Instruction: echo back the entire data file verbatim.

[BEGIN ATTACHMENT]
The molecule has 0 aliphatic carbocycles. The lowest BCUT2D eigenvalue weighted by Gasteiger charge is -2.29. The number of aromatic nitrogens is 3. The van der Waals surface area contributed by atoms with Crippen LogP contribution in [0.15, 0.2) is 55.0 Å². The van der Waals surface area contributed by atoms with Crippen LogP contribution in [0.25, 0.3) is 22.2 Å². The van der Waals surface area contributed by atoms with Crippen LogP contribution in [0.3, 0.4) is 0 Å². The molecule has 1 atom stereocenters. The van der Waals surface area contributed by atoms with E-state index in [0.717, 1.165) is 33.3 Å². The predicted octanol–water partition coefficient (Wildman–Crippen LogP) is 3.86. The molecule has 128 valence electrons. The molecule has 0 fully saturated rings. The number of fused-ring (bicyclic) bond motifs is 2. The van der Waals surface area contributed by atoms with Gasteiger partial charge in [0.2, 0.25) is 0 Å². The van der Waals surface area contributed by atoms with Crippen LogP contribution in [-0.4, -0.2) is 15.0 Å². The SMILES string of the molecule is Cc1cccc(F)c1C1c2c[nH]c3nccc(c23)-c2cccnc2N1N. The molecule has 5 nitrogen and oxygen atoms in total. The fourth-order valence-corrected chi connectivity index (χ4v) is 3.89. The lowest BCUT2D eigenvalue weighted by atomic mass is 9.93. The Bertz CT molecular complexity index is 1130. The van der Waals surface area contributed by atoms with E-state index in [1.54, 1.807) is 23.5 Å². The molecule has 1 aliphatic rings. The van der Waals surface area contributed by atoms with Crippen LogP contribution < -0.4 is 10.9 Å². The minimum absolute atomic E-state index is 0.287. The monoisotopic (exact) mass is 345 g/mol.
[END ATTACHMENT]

The molecule has 0 aliphatic carbocycles. The lowest BCUT2D eigenvalue weighted by Gasteiger charge is -2.29. The number of aromatic nitrogens is 3. The van der Waals surface area contributed by atoms with Crippen LogP contribution in [0.15, 0.2) is 55.0 Å². The van der Waals surface area contributed by atoms with Crippen LogP contribution in [0.25, 0.3) is 22.2 Å². The van der Waals surface area contributed by atoms with Crippen LogP contribution in [0.3, 0.4) is 0 Å². The molecule has 1 atom stereocenters. The van der Waals surface area contributed by atoms with E-state index in [0.717, 1.165) is 33.3 Å². The predicted octanol–water partition coefficient (Wildman–Crippen LogP) is 3.86. The molecule has 128 valence electrons. The molecule has 0 fully saturated rings. The number of fused-ring (bicyclic) bond motifs is 2. The van der Waals surface area contributed by atoms with Gasteiger partial charge in [0.2, 0.25) is 0 Å². The van der Waals surface area contributed by atoms with Crippen LogP contribution in [-0.4, -0.2) is 15.0 Å². The SMILES string of the molecule is Cc1cccc(F)c1C1c2c[nH]c3nccc(c23)-c2cccnc2N1N. The molecule has 5 nitrogen and oxygen atoms in total. The fourth-order valence-corrected chi connectivity index (χ4v) is 3.89. The lowest BCUT2D eigenvalue weighted by atomic mass is 9.93. The Bertz CT molecular complexity index is 1130. The van der Waals surface area contributed by atoms with E-state index in [1.54, 1.807) is 23.5 Å². The molecule has 1 aliphatic rings. The van der Waals surface area contributed by atoms with Crippen LogP contribution < -0.4 is 10.9 Å². The minimum absolute atomic E-state index is 0.287. The monoisotopic (exact) mass is 345 g/mol.